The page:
Annie Kevans was born in in 1972, in Cannes, France. Kevans attended Central Saint Martins University and gained a BA(Hons) in Fine Art in 2004. Kevans is an English painter who focuses on painting portraits which often explore controversial topics and alternative histories. Some of Kevans’ work includes a series of portraits named ‘All the President’s Girls’ which depicts Presidential mistresses, following on from this Kevans painted a series on the illegitimate slave children of Presidents Thomas Jefferson and John Tyler. Kevans’ work highlights and challenges gender inequalities, racial conflict, the horror of slavery, and the injustice and hypocrisy perpetrated by key figures in society. For the purpose of this blog post I have looked at Kevans work on ‘The History of Art’ where she has showcased the many successful female artists who have often been marginalised due to their gender in the art world, and which continues to be a theme of inequality in the modern day art arena.
To showcase female artists is very important to me as we are still very much so marginalised in the art world, and I wanted to use this as an opportunity to celebrate some female artist who I admire. Two artist whose work I have seen in person and was particularly moved and intrigued by is that of Hilma AF Klint and Yayoi Kusama, born in different centuries and countries, but both have a shared passion for creating abstract art work which pushes boundaries and provokes reaction.
Hilma Af Klint was born in 1862, and was a Swedish artist. Her abstracts work although unappreciated at the time of production have now become widely known as some of the the first examples of abstract painting in the western art world. Many of her works predate the well known purely abstract compositions by Kandinsky. Klint was one of the first generations of women to receive a higher education at the Royal Academy of Fine Arts in Stockholm. Klint was interested in spirituality, alternative dimensions, and often used various dualistic symbols in her work. I was lucky enough to visit the Guggenheim in New York, and attended an exhibition showing many of her wonderful works, to imagine her work being exhibited in the early 1900’s is almost hard to believe, she was such a pioneer of her time, yet sadly and very often overshadowed by the many male artists of the abstract movement, such as Kandinsky, Mondrian or Kupka, to name a few.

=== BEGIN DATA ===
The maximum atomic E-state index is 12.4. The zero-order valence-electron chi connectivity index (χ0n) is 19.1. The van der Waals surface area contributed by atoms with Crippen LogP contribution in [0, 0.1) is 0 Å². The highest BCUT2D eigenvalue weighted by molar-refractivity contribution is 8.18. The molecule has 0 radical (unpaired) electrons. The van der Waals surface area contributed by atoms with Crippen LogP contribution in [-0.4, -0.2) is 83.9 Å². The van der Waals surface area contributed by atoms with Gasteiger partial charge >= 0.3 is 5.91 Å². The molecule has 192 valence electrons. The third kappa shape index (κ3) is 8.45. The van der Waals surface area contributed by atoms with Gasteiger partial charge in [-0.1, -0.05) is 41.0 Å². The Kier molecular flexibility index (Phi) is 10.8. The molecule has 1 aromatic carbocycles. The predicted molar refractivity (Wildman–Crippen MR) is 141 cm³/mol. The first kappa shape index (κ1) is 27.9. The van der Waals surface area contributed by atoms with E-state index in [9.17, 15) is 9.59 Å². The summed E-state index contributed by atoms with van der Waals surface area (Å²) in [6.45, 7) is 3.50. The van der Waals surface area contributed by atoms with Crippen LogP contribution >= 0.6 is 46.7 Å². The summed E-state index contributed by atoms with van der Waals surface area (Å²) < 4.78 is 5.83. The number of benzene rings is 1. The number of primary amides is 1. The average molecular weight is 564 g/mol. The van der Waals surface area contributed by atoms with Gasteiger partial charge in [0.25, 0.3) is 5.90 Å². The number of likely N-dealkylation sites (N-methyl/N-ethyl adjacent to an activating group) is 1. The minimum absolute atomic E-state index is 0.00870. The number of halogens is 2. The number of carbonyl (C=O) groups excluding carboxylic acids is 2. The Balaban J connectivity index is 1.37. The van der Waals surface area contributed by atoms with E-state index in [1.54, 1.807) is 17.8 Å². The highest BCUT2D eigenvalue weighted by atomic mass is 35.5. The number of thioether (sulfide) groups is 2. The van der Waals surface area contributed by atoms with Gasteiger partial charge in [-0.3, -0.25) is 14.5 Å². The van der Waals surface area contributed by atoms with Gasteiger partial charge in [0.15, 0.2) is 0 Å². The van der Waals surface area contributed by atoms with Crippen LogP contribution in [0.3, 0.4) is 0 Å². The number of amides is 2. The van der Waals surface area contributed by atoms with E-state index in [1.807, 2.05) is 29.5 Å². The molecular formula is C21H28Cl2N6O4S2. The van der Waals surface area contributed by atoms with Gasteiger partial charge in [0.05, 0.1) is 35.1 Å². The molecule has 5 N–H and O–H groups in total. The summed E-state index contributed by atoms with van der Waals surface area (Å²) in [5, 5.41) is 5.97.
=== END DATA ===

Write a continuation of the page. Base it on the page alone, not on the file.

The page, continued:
Yayoi Kusama was born in 1929, and is a Japanese Artist. Another artist ahead of her time, Kusama paved the way in the 1950’s with her ‘Infinity Net’ Paintings which were made up of thousands of tiny monochromatic dots on canvas, she’s also known as ‘The Princess of Polka Dots’. Kusama’s work has spanned over several different mediums, including painting, installation, fashion and performance art. Kusama’s work is heavily influenced by an early childhood experience, in which she had a hallucination where she was surrounded by flowers which started talking to her. Kusama moved to New York in the 1950’s and became widely popular in her work, by the 1970’s sadly Kusama suffered a mental breakdown and returned to Japan, she has been living in a mental hospital by choice ever since. Kusama continues to produce amazing works, and works from her studio close by to where she lives. I was lucky enough to experience first hand some of Kusama’s work when I visited Naoshima – commonly known as Japan’s Art Island. There I was able to see examples of Kusama’s giant polka dot pumpkins!
Here is my response to the works of Anie Kevans, paying homage to some of my favourite artists, Hilma AF Klint, and Yayoi Kusama, I’m pleased with the final outcome. I used acrylic paint with an acrylic binder, in a similar way to using oil paint with a thinning agent, but the drying time is far quicker. There is a lucidity in the paintings which I also see in Kevans work. My favourite is the painting of Kusama due to her bright and bold hair colour and clothing, and she has a really strikingly beautiful face which was really fun to paint.